October 8th, 2006, 06:59 AM
What exactly does "Binary Compatible" mean?
I was looking at the descriptions of several Operating Systems (and toy Operating Systems) and things like UnixLite is said to be "binary compatible" with Linux, and CentOS is "binary compatible" with Red Hat applications, etc.
But what the deuce does "binary compatible" mean? I can't figure it out for the life of me!
Thanks for the help!
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October 8th, 2006, 09:57 AM
I am probably wrong, but this would be my view:
We use different "high level languages"...........COBOL, ALGOL, FORTRAN, C, C+ and so on?........ they would generally be in hexadecimal?
At the bottom line, all boxes speak binary? like 0 and 1.............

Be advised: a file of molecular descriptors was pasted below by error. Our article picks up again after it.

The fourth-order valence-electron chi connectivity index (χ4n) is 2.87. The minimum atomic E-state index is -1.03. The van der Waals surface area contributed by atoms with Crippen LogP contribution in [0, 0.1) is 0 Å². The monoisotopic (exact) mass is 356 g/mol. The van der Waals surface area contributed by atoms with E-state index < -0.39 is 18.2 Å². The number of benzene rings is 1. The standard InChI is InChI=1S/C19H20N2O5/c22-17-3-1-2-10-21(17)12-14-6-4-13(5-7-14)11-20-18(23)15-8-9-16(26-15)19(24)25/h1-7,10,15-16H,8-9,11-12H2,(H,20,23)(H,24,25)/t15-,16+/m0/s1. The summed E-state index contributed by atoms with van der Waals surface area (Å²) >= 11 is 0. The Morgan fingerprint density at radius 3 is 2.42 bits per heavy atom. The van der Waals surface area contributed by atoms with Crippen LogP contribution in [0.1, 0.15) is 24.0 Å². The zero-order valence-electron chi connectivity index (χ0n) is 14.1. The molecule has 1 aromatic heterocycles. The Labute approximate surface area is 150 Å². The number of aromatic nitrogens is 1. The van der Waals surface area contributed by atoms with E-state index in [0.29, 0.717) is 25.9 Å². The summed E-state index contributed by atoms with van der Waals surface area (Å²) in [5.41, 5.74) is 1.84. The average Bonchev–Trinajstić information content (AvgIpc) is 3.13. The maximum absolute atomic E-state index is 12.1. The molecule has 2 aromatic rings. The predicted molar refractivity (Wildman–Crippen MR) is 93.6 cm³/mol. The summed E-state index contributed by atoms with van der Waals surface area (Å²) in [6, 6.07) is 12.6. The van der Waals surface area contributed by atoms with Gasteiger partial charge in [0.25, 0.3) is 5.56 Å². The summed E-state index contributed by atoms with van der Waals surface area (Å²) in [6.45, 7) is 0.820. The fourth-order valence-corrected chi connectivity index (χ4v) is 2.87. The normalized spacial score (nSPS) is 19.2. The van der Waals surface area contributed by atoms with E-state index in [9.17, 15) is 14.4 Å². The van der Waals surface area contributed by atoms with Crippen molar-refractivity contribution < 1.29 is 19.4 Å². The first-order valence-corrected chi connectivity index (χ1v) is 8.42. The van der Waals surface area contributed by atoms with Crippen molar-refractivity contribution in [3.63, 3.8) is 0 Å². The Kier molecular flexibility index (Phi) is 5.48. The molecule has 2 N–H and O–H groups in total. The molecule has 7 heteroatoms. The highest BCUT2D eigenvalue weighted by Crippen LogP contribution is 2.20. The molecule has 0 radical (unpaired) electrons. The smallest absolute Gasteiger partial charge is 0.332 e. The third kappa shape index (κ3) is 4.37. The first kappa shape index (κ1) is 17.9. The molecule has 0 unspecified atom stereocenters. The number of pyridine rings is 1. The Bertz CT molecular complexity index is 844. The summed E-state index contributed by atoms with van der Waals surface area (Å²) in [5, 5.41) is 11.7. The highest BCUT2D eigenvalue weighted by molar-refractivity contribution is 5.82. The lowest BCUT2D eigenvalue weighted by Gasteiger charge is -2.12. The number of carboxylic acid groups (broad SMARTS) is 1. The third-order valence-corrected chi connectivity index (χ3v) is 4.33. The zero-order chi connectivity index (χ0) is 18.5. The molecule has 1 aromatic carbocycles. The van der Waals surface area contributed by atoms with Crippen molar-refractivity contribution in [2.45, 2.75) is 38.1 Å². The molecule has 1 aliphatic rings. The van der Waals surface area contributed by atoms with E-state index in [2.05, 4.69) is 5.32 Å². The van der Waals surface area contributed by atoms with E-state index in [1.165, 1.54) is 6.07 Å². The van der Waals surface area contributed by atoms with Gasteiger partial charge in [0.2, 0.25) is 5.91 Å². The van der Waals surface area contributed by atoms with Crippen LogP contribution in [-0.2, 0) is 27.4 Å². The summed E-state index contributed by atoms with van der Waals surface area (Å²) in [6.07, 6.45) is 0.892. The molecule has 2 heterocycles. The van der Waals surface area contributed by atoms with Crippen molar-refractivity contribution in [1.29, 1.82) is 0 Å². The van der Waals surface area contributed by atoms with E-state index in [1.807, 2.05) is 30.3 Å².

So, I would imagine that when it gets to machine code the languages are compatible?
This might seem like a trivial or trite response, but please remember that with assembly language, the processor matters as well?
October 8th, 2006, 11:49 AM
It usualy means that binary packages of one system should work on the other..
In the case of the centos / redhat it should mean that redhat .rpm packages should install and work on a centos install..
In the case of unixlite I think it means big fat 'static' linux binaries should install and run on it..
Does that still make sense ?
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October 9th, 2006, 04:12 PM
Jinxy's explanation is right on the money. I've used RedHat RPM packages on CentOS with success in the past.
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